Mona used to work as a manager with the Swedish NHS. She was kind, warm, competitive, impulsive and innovative. Over the last few years her alcohol dependence had caused serious problems and she was now eager to try hypnotherapy. She had been treated with antidepressants, and drugs counteracting alcohol dependence. Support had been given through AA and supportive talking therapies.
Mona always felt let down by her mother who was unable to really care for her daughter. Her father was described as cold and sexually intimidating. Mona’s relationship with him had always been tense. She was unable to comprehend why she always felt like “letting people down”. Mona had a sense of not doing enough. She had a strong inner drive to receive attention and gratification for a continuous almost compulsive behaviour to do more. It was almost never enough. Of course this was somehow related to her parents, where she as a young girl wanted her mother’s love and her father’s attention.
Deep within herself she always felt suspicious about the true intentions of those males that had been her lovers or partners. She wanted love, but when it came too close, it almost burnt her and she had to retreat into her own reclusive state. Despite all that she was a wonderful woman, yet she never felt true happiness.
Mona found it easy to relax and glide into a state of complete calmness. Suddenly her breath became irregular. She started moving her body and she felt extremely anxious and uneasy.
“What is it that you see?”
“I’m an Indian. I’m a Chief. Ohhh…I have failed! They are all dead! It was a massacre and I have failed. It’s my duty to protect and help them, and I failed…..”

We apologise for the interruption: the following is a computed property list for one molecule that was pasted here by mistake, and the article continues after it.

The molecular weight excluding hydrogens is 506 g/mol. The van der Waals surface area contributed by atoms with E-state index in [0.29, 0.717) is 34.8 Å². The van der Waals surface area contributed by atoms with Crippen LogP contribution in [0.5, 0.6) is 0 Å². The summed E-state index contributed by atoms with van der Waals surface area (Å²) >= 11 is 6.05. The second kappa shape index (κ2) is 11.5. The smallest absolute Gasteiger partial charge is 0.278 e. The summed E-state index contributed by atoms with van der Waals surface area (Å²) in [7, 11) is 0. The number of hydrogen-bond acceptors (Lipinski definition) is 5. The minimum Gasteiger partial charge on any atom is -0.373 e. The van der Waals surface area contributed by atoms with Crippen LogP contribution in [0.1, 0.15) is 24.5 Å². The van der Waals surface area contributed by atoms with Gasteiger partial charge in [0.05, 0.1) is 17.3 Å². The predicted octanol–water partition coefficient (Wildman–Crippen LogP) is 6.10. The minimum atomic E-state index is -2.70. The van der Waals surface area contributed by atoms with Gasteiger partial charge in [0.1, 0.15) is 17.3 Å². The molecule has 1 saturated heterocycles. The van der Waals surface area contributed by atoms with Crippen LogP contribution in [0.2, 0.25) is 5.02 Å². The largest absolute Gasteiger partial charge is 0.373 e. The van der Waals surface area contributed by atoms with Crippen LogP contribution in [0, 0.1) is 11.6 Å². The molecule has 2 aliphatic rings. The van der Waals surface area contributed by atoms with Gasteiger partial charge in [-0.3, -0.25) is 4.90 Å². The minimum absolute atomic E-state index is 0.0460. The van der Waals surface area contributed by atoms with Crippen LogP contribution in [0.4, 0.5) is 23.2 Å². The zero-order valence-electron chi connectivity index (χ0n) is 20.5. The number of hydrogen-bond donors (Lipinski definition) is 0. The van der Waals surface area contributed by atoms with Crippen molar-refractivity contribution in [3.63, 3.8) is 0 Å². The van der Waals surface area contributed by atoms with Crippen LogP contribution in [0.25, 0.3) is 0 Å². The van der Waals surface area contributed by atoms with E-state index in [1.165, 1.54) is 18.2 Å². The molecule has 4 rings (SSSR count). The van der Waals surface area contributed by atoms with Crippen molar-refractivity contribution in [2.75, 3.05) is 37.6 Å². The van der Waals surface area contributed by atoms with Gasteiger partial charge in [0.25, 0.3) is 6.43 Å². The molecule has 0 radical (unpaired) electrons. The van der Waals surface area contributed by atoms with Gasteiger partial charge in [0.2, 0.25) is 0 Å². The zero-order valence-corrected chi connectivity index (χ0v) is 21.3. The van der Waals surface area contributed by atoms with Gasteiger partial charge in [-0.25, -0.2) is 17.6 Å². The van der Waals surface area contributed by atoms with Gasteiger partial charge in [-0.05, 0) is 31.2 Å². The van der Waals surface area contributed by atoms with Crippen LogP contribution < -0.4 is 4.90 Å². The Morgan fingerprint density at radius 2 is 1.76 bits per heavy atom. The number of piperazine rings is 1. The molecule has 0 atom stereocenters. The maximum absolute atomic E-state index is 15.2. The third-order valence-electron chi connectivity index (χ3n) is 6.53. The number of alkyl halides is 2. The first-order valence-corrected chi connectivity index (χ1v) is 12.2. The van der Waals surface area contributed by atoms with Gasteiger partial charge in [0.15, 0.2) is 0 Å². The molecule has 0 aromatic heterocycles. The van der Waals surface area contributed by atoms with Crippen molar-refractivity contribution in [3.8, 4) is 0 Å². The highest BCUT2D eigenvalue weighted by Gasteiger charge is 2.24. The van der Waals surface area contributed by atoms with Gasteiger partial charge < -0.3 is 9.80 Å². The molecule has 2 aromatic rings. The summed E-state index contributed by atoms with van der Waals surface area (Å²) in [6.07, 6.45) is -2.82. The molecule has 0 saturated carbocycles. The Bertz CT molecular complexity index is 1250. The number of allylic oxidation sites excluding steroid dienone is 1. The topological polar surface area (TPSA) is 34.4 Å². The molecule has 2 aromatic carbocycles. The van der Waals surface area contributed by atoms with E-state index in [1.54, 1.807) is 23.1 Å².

I helped her to find the timeline.
“Who committed all these atrocities?”
“They were soldiers on horses. They are dressed in blue overcoats. They have killed everyone…they scalped them! I see some soldiers standing further away. They are laughing.“
“How many have survived?”
“We were out hunting. There are about 20 men left. All the elderly, women and the children are dead.”
“Are you able to see the leader of these soldiers?”
“Yes, he looks almost empty inside. He’s got a helmet with a yellow brim and he has a string attached under his chin. The helmet has been moved to cover his eyes. He’s got a sable.”
“Can you see how he dies?”
“He’s dying all alone. The war is over and he can’t carry what he has done anymore.”
“What happens to the place where your tribe was killed?”
“We decide to rebuild the village again as a memory of all the fallen ones.”
“What is the name of this place?”
“It’s a valley. It’s called Valley of Fate.”
“What happened to yourself as the Chief?”
“I died old.”
Following this session Mona was able to overlook her own inner battlefield. It now became clear that some of her problems could be contributed to her life as an Indian Chief. In her current life she was still carrying the Chiefs guilt, desperately trying to incorporate, lead and care for others. But along that course she was still punishing herself. Coincidentally her parent’s behaviour reinforced those feelings. By rejecting her they left her feeling unwanted by their own “little tribe”. It was a remarkable reminder of the hidden trauma, causing a repetitive pattern of anxiety and suffering.
Mona came back in mid February to see me for one last time.
“Do you know that I have found Yellow Wolf?”
“No. How did you find him?”
“It’s almost spooky. He’s got my nose and these wars happened exactly as I saw them. Yellow Wolf was well know, and there are several pictures of him on the internet. I just can’t believe that was me, but it does make sense. In fact I have always been attracted to Indian culture and behaviour. Now I realize that it’s not someone else that has been punishing me. I did it all to myself!”
Yellow Wolf himself has said:
“The whites call me Yellow Wolf, but I take that as a nick-name. My true name is different, and is after the Spirit which gave me promise of its power as a warrior. I am Heinmot Hihhih, which means White Thunder (or White Lightning). Yellow Wolf is not my own chosen name.
Mona is already now on her path back to inner healing and complete recovery. She can now put herself into context, forgive her parents and move on with her life. She is also much more able to express love towards her husband. Yellow Wolf has finally found peace and forgiveness!